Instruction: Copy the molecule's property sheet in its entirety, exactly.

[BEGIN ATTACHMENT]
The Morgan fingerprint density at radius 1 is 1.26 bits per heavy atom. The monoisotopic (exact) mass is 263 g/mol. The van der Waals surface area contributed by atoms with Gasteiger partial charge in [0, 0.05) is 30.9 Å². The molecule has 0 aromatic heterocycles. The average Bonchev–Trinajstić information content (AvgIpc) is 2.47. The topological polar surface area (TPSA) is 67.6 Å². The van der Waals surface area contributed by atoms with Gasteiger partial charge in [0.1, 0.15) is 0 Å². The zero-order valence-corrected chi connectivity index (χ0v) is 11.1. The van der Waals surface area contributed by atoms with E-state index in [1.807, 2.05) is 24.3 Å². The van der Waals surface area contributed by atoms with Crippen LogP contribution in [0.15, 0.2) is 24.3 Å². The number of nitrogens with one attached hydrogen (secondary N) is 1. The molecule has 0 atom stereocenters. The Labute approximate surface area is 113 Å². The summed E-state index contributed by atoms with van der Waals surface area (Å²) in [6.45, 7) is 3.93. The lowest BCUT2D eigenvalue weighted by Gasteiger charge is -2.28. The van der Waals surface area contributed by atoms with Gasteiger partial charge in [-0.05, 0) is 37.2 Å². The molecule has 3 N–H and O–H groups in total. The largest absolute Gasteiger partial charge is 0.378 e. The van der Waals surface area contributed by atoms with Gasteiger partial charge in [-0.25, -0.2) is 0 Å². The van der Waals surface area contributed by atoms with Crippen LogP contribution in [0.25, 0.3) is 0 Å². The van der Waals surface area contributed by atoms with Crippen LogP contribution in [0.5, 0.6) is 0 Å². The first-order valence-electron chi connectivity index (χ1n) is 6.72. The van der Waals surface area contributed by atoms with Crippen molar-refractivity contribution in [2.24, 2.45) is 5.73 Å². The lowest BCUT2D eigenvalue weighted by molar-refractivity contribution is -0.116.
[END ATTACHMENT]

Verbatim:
The Morgan fingerprint density at radius 1 is 1.26 bits per heavy atom. The monoisotopic (exact) mass is 263 g/mol. The van der Waals surface area contributed by atoms with Gasteiger partial charge in [0, 0.05) is 30.9 Å². The molecule has 0 aromatic heterocycles. The average Bonchev–Trinajstić information content (AvgIpc) is 2.47. The topological polar surface area (TPSA) is 67.6 Å². The van der Waals surface area contributed by atoms with Gasteiger partial charge in [0.1, 0.15) is 0 Å². The zero-order valence-corrected chi connectivity index (χ0v) is 11.1. The van der Waals surface area contributed by atoms with E-state index in [1.807, 2.05) is 24.3 Å². The van der Waals surface area contributed by atoms with Crippen LogP contribution in [0.15, 0.2) is 24.3 Å². The number of nitrogens with one attached hydrogen (secondary N) is 1. The molecule has 0 atom stereocenters. The Labute approximate surface area is 113 Å². The summed E-state index contributed by atoms with van der Waals surface area (Å²) in [6.45, 7) is 3.93. The lowest BCUT2D eigenvalue weighted by Gasteiger charge is -2.28. The van der Waals surface area contributed by atoms with Gasteiger partial charge in [-0.05, 0) is 37.2 Å². The molecule has 3 N–H and O–H groups in total. The largest absolute Gasteiger partial charge is 0.378 e. The van der Waals surface area contributed by atoms with Gasteiger partial charge in [-0.25, -0.2) is 0 Å². The van der Waals surface area contributed by atoms with Crippen LogP contribution in [0.25, 0.3) is 0 Å². The van der Waals surface area contributed by atoms with Crippen LogP contribution in [0.5, 0.6) is 0 Å². The first-order valence-electron chi connectivity index (χ1n) is 6.72. The van der Waals surface area contributed by atoms with Crippen molar-refractivity contribution in [2.24, 2.45) is 5.73 Å². The lowest BCUT2D eigenvalue weighted by molar-refractivity contribution is -0.116.